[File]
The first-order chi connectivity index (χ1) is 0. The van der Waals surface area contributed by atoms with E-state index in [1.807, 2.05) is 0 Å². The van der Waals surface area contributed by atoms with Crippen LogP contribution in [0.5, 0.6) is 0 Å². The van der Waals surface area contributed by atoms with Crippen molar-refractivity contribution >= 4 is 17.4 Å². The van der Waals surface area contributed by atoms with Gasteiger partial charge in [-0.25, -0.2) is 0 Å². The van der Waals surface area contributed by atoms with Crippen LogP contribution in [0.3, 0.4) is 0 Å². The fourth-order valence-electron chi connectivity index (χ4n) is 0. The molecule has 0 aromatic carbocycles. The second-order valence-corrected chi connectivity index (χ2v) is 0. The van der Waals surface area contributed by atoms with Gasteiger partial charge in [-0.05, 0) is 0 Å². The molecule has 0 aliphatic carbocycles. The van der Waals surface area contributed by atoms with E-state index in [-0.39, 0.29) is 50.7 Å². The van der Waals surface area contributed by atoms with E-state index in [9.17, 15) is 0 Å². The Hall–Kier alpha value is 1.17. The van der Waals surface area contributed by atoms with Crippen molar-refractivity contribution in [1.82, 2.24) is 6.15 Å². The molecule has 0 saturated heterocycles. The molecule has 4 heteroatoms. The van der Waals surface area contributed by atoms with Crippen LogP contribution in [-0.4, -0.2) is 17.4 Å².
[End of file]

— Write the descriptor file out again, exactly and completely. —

The first-order chi connectivity index (χ1) is 0. The van der Waals surface area contributed by atoms with E-state index in [1.807, 2.05) is 0 Å². The van der Waals surface area contributed by atoms with Crippen LogP contribution in [0.5, 0.6) is 0 Å². The van der Waals surface area contributed by atoms with Crippen molar-refractivity contribution >= 4 is 17.4 Å². The van der Waals surface area contributed by atoms with Gasteiger partial charge in [-0.25, -0.2) is 0 Å². The van der Waals surface area contributed by atoms with Crippen LogP contribution in [0.3, 0.4) is 0 Å². The fourth-order valence-electron chi connectivity index (χ4n) is 0. The molecule has 0 aromatic carbocycles. The second-order valence-corrected chi connectivity index (χ2v) is 0. The van der Waals surface area contributed by atoms with Gasteiger partial charge in [-0.05, 0) is 0 Å². The molecule has 0 aliphatic carbocycles. The van der Waals surface area contributed by atoms with E-state index in [-0.39, 0.29) is 50.7 Å². The van der Waals surface area contributed by atoms with E-state index in [9.17, 15) is 0 Å². The Hall–Kier alpha value is 1.17. The van der Waals surface area contributed by atoms with Crippen molar-refractivity contribution in [1.82, 2.24) is 6.15 Å². The molecule has 0 saturated heterocycles. The molecule has 4 heteroatoms. The van der Waals surface area contributed by atoms with Crippen LogP contribution in [-0.4, -0.2) is 17.4 Å².